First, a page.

Election afterglow provided a numbing buzz that’s gradually worn off, as the new administration’s policy proposals have been digested, which generated an upswing in the U.S. dollar, stocks and interest rates, while pushing bonds lower. But, as we enter the first business week of the new administration, a cold chill of reality seems to have settled into the stock market and dollar, as expectations are weighed against actions. It is quite apparent that Trump has wasted no time to sign executive orders formally withdrawing from the Trans Pacific Partnership, imposing a hiring freeze on federal workers (except the military), and a limit on abortion funding overseas.
Then in a Monday morning meeting with major business leaders, he quickly reinforced his proposal for significant border taxes on companies manufacturing outside the US. He also made it clear that companies building domestic factories would be assisted with rapid approvals and that it his intention to cut the red tape of business regulations by at least 75%. Though the package is wrapped in a “Made in America” blanket, foreign reaction to the implementation could indicate the beginning of a trade war. The dollar soared to a 14-year high during the eight weeks following Trump’s upset victory, but is now wallowing near a 7-week low, as the administration’s rubber attempts to meet the road.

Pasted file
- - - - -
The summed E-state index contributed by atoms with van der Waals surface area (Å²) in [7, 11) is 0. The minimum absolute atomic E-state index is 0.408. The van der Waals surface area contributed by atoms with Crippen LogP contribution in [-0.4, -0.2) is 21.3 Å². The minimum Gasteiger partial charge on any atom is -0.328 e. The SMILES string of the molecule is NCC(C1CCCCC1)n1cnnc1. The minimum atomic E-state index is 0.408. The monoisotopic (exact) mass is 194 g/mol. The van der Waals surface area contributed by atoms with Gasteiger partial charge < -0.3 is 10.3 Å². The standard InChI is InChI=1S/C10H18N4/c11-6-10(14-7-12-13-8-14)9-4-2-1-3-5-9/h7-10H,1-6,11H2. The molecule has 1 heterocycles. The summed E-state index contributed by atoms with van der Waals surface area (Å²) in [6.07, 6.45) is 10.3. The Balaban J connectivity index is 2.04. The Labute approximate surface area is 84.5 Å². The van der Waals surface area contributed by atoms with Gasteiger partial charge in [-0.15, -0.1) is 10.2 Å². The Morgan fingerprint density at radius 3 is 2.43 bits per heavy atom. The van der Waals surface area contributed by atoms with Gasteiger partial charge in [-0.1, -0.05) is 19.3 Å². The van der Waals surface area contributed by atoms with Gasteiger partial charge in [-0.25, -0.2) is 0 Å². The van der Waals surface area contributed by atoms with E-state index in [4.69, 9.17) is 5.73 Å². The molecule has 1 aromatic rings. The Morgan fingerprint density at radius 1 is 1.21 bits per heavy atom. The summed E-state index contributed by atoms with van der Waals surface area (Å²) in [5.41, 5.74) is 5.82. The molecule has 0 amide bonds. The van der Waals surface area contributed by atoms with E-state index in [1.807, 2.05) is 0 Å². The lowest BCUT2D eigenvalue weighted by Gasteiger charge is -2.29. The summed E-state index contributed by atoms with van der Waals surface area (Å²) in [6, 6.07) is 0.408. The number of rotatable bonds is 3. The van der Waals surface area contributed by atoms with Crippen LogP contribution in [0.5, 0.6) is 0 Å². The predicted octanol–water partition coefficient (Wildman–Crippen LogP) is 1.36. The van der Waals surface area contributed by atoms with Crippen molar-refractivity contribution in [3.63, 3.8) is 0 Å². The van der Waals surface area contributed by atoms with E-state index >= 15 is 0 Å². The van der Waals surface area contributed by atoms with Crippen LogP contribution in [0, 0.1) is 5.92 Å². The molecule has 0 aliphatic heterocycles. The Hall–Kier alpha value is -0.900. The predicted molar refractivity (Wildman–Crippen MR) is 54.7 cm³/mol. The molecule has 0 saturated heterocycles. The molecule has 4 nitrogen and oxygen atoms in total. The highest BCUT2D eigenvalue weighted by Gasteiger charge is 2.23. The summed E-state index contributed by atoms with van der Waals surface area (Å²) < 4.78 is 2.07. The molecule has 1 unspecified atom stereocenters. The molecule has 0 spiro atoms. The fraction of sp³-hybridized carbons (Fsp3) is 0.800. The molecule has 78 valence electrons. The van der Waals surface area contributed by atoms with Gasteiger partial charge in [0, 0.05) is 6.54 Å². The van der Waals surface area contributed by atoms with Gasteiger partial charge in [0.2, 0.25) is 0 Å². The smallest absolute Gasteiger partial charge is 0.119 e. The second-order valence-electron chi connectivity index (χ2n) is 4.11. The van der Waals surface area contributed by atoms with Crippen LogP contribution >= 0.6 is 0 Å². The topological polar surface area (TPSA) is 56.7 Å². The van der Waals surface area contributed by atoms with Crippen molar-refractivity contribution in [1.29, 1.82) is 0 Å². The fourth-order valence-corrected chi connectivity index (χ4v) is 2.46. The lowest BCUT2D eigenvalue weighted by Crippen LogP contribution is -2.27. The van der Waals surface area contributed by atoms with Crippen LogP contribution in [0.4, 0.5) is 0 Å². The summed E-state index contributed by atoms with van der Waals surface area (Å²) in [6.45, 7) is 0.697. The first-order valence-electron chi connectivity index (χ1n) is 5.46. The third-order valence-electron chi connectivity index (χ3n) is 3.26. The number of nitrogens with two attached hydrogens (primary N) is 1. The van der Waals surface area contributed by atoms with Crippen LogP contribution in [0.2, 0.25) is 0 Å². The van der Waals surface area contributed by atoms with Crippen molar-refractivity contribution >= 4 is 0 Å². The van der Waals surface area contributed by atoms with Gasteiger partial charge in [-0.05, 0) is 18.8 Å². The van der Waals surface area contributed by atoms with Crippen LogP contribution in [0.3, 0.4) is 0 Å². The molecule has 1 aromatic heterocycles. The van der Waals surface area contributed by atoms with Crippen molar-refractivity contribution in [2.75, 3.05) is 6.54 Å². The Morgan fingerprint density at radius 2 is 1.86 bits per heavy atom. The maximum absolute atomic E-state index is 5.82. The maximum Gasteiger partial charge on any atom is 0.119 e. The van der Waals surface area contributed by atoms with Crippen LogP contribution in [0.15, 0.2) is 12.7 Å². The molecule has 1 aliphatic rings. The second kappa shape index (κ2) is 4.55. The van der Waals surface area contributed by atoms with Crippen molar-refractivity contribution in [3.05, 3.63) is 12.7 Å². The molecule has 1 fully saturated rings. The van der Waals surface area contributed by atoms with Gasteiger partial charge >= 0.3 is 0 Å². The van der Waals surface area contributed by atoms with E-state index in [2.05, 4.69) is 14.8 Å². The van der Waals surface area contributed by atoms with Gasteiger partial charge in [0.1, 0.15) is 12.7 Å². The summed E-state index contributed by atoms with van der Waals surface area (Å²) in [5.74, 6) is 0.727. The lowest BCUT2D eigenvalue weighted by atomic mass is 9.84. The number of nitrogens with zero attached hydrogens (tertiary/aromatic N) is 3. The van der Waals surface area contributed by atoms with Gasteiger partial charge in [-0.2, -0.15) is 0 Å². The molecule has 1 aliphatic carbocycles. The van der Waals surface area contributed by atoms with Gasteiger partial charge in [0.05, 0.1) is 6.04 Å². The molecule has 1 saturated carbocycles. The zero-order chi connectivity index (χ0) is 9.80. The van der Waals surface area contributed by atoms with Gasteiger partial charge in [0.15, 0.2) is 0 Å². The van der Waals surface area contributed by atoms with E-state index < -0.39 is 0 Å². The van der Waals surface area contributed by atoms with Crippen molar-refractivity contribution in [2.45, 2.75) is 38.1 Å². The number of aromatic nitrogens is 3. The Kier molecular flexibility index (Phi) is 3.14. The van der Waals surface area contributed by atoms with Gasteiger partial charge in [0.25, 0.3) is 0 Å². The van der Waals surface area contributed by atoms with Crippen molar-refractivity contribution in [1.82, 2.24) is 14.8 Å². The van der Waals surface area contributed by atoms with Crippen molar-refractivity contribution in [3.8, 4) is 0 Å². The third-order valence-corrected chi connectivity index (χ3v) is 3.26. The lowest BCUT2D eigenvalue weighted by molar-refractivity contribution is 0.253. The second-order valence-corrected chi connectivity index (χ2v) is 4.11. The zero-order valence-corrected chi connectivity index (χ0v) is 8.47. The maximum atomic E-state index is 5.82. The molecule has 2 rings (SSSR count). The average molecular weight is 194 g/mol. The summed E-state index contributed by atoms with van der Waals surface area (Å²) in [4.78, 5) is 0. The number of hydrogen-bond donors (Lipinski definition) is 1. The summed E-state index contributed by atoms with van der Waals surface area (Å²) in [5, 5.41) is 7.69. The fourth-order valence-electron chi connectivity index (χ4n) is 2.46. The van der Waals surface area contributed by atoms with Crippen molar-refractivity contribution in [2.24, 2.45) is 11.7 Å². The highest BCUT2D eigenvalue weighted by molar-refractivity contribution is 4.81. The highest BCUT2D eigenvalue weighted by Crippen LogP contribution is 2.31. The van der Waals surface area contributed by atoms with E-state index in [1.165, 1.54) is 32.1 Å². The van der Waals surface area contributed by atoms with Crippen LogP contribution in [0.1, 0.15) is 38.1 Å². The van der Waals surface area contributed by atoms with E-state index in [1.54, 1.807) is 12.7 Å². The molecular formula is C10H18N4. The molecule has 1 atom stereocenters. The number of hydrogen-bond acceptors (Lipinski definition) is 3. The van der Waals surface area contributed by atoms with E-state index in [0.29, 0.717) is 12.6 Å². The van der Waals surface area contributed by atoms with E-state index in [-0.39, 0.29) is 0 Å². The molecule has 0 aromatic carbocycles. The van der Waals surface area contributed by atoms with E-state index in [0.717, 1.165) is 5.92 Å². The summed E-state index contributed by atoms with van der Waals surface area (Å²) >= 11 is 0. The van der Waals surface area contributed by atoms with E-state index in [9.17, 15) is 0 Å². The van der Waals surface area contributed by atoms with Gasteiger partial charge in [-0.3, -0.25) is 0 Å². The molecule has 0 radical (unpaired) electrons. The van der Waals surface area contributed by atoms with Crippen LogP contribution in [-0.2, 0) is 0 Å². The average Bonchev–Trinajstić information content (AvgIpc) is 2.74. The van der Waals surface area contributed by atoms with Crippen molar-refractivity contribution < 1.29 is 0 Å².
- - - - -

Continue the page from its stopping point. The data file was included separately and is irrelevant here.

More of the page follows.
Trump’s “America First” inaugural speech offered very little in the form of detail and actually fortified concerns that a focus on protectionism instead of growth could weaken the economy. The “Buy American, Hire American” policy appears to be very well received and hopefully the stock market will stem or slow it’s recession as infrastructure spending plans come into a more clear focus. Trump is already showing an uncommon degree of guidance, almost bordering intervention, into corporate affairs, particularly with automakers and other manufacturers.
Meanwhile, precious metal prices have been on a steady rise as the post-election ether has slowly worn off. Gold today was unaffected by a drop in December housing sales or by stronger than anticipated manufacturing data. Mike McGlone, commodity strategist for Bloomberg Intelligence said, “If the strong performance of metals in 2016 is any indication that inflation is truly normalizing, they (precious metals) could regain their historic role as primary beneficiaries and be key indicators in 2017.” Every indication is that now could be the best possible opportunity to buy precious metals at a bargain price before their steady increase in value accelerates. Got Gold?